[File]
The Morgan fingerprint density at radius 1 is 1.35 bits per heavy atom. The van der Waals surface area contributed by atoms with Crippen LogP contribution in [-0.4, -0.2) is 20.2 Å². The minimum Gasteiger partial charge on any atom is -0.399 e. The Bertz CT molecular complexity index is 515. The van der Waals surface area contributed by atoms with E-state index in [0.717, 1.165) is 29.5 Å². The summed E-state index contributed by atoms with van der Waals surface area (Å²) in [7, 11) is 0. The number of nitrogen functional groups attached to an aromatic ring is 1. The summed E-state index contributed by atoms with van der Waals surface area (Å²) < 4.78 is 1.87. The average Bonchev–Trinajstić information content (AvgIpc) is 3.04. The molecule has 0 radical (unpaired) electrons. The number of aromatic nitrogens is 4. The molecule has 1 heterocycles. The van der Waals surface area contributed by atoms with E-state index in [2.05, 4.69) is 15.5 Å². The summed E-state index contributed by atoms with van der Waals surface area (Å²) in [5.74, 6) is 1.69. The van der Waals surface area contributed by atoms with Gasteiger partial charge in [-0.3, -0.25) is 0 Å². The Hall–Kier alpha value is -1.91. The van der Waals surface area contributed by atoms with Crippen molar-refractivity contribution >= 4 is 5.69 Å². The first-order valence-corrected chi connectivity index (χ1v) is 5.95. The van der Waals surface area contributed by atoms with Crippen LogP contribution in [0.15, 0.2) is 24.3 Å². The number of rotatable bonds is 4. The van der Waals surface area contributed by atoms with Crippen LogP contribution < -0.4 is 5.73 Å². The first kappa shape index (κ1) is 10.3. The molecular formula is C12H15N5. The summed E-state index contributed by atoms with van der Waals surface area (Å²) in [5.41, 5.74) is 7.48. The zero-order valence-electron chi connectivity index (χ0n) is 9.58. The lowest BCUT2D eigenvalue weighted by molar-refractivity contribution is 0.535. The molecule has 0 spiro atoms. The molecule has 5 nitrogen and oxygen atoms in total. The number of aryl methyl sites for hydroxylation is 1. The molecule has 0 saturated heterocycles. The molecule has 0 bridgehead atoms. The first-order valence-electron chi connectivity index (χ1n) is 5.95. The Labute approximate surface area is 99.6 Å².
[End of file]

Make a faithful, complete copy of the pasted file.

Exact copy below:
The Morgan fingerprint density at radius 1 is 1.35 bits per heavy atom. The van der Waals surface area contributed by atoms with Crippen LogP contribution in [-0.4, -0.2) is 20.2 Å². The minimum Gasteiger partial charge on any atom is -0.399 e. The Bertz CT molecular complexity index is 515. The van der Waals surface area contributed by atoms with E-state index in [0.717, 1.165) is 29.5 Å². The summed E-state index contributed by atoms with van der Waals surface area (Å²) in [7, 11) is 0. The number of nitrogen functional groups attached to an aromatic ring is 1. The summed E-state index contributed by atoms with van der Waals surface area (Å²) < 4.78 is 1.87. The average Bonchev–Trinajstić information content (AvgIpc) is 3.04. The molecule has 0 radical (unpaired) electrons. The number of aromatic nitrogens is 4. The molecule has 1 heterocycles. The van der Waals surface area contributed by atoms with E-state index in [2.05, 4.69) is 15.5 Å². The summed E-state index contributed by atoms with van der Waals surface area (Å²) in [5.74, 6) is 1.69. The van der Waals surface area contributed by atoms with Gasteiger partial charge in [-0.3, -0.25) is 0 Å². The Hall–Kier alpha value is -1.91. The van der Waals surface area contributed by atoms with Crippen molar-refractivity contribution >= 4 is 5.69 Å². The first-order valence-corrected chi connectivity index (χ1v) is 5.95. The van der Waals surface area contributed by atoms with Crippen LogP contribution in [0.15, 0.2) is 24.3 Å². The number of rotatable bonds is 4. The van der Waals surface area contributed by atoms with Crippen LogP contribution < -0.4 is 5.73 Å². The first kappa shape index (κ1) is 10.3. The molecular formula is C12H15N5. The summed E-state index contributed by atoms with van der Waals surface area (Å²) in [5.41, 5.74) is 7.48. The zero-order valence-electron chi connectivity index (χ0n) is 9.58. The lowest BCUT2D eigenvalue weighted by molar-refractivity contribution is 0.535. The molecule has 0 spiro atoms. The molecule has 5 nitrogen and oxygen atoms in total. The number of aryl methyl sites for hydroxylation is 1. The molecule has 0 saturated heterocycles. The molecule has 0 bridgehead atoms. The first-order valence-electron chi connectivity index (χ1n) is 5.95. The Labute approximate surface area is 99.6 Å².